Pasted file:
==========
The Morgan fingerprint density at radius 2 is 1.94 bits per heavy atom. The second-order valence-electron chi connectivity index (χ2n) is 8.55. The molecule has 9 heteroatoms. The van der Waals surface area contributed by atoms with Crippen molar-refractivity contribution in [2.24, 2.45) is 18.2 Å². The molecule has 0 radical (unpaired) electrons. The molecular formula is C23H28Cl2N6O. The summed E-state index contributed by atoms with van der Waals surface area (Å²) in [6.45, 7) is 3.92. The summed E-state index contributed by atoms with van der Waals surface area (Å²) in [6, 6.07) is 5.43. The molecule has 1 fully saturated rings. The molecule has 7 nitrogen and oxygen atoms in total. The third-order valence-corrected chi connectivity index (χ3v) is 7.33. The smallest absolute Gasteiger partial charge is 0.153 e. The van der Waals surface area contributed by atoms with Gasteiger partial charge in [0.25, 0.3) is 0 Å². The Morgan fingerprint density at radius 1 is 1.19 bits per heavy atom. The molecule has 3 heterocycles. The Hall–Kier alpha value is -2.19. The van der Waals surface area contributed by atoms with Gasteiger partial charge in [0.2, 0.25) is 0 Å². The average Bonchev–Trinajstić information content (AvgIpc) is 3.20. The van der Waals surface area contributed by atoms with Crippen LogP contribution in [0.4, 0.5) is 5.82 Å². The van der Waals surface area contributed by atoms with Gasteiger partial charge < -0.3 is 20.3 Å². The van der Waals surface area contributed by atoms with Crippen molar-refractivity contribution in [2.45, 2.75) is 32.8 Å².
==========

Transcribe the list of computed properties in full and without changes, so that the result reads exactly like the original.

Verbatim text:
The Morgan fingerprint density at radius 2 is 1.94 bits per heavy atom. The second-order valence-electron chi connectivity index (χ2n) is 8.55. The molecule has 9 heteroatoms. The van der Waals surface area contributed by atoms with Crippen molar-refractivity contribution in [2.24, 2.45) is 18.2 Å². The molecule has 0 radical (unpaired) electrons. The molecular formula is C23H28Cl2N6O. The summed E-state index contributed by atoms with van der Waals surface area (Å²) in [6.45, 7) is 3.92. The summed E-state index contributed by atoms with van der Waals surface area (Å²) in [6, 6.07) is 5.43. The molecule has 1 fully saturated rings. The molecule has 7 nitrogen and oxygen atoms in total. The third-order valence-corrected chi connectivity index (χ3v) is 7.33. The smallest absolute Gasteiger partial charge is 0.153 e. The van der Waals surface area contributed by atoms with Gasteiger partial charge in [0.25, 0.3) is 0 Å². The Morgan fingerprint density at radius 1 is 1.19 bits per heavy atom. The molecule has 3 heterocycles. The Hall–Kier alpha value is -2.19. The van der Waals surface area contributed by atoms with Gasteiger partial charge in [0.2, 0.25) is 0 Å². The average Bonchev–Trinajstić information content (AvgIpc) is 3.20. The van der Waals surface area contributed by atoms with Crippen LogP contribution in [0.4, 0.5) is 5.82 Å². The van der Waals surface area contributed by atoms with Gasteiger partial charge < -0.3 is 20.3 Å². The van der Waals surface area contributed by atoms with Crippen molar-refractivity contribution in [2.45, 2.75) is 32.8 Å².